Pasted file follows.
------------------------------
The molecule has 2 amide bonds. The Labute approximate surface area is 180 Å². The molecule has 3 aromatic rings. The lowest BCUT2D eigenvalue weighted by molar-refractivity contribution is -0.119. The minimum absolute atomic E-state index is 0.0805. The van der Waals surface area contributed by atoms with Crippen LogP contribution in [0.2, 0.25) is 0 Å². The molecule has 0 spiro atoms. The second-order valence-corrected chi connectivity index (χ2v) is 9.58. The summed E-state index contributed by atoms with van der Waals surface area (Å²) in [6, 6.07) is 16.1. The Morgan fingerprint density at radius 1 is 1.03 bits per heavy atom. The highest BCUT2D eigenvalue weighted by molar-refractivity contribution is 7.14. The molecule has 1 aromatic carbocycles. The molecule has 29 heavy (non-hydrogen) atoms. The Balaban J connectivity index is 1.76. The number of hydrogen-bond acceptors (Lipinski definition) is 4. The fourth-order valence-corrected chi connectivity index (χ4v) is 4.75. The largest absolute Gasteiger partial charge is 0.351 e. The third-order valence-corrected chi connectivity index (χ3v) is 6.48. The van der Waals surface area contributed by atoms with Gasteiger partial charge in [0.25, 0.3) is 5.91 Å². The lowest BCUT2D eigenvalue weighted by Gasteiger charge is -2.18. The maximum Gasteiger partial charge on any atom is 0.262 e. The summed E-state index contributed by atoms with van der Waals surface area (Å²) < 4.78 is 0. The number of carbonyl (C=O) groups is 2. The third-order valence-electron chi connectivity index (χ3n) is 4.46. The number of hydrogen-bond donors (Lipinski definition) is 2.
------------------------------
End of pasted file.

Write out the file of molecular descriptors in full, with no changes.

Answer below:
The molecule has 2 amide bonds. The Labute approximate surface area is 180 Å². The molecule has 3 aromatic rings. The lowest BCUT2D eigenvalue weighted by molar-refractivity contribution is -0.119. The minimum absolute atomic E-state index is 0.0805. The van der Waals surface area contributed by atoms with Crippen LogP contribution in [0.2, 0.25) is 0 Å². The molecule has 0 spiro atoms. The second-order valence-corrected chi connectivity index (χ2v) is 9.58. The summed E-state index contributed by atoms with van der Waals surface area (Å²) in [6, 6.07) is 16.1. The Morgan fingerprint density at radius 1 is 1.03 bits per heavy atom. The highest BCUT2D eigenvalue weighted by molar-refractivity contribution is 7.14. The molecule has 1 aromatic carbocycles. The molecule has 29 heavy (non-hydrogen) atoms. The Balaban J connectivity index is 1.76. The number of hydrogen-bond acceptors (Lipinski definition) is 4. The fourth-order valence-corrected chi connectivity index (χ4v) is 4.75. The largest absolute Gasteiger partial charge is 0.351 e. The third-order valence-corrected chi connectivity index (χ3v) is 6.48. The van der Waals surface area contributed by atoms with Gasteiger partial charge in [0.25, 0.3) is 5.91 Å². The lowest BCUT2D eigenvalue weighted by Gasteiger charge is -2.18. The maximum Gasteiger partial charge on any atom is 0.262 e. The summed E-state index contributed by atoms with van der Waals surface area (Å²) < 4.78 is 0. The number of carbonyl (C=O) groups is 2. The third-order valence-electron chi connectivity index (χ3n) is 4.46. The number of hydrogen-bond donors (Lipinski definition) is 2.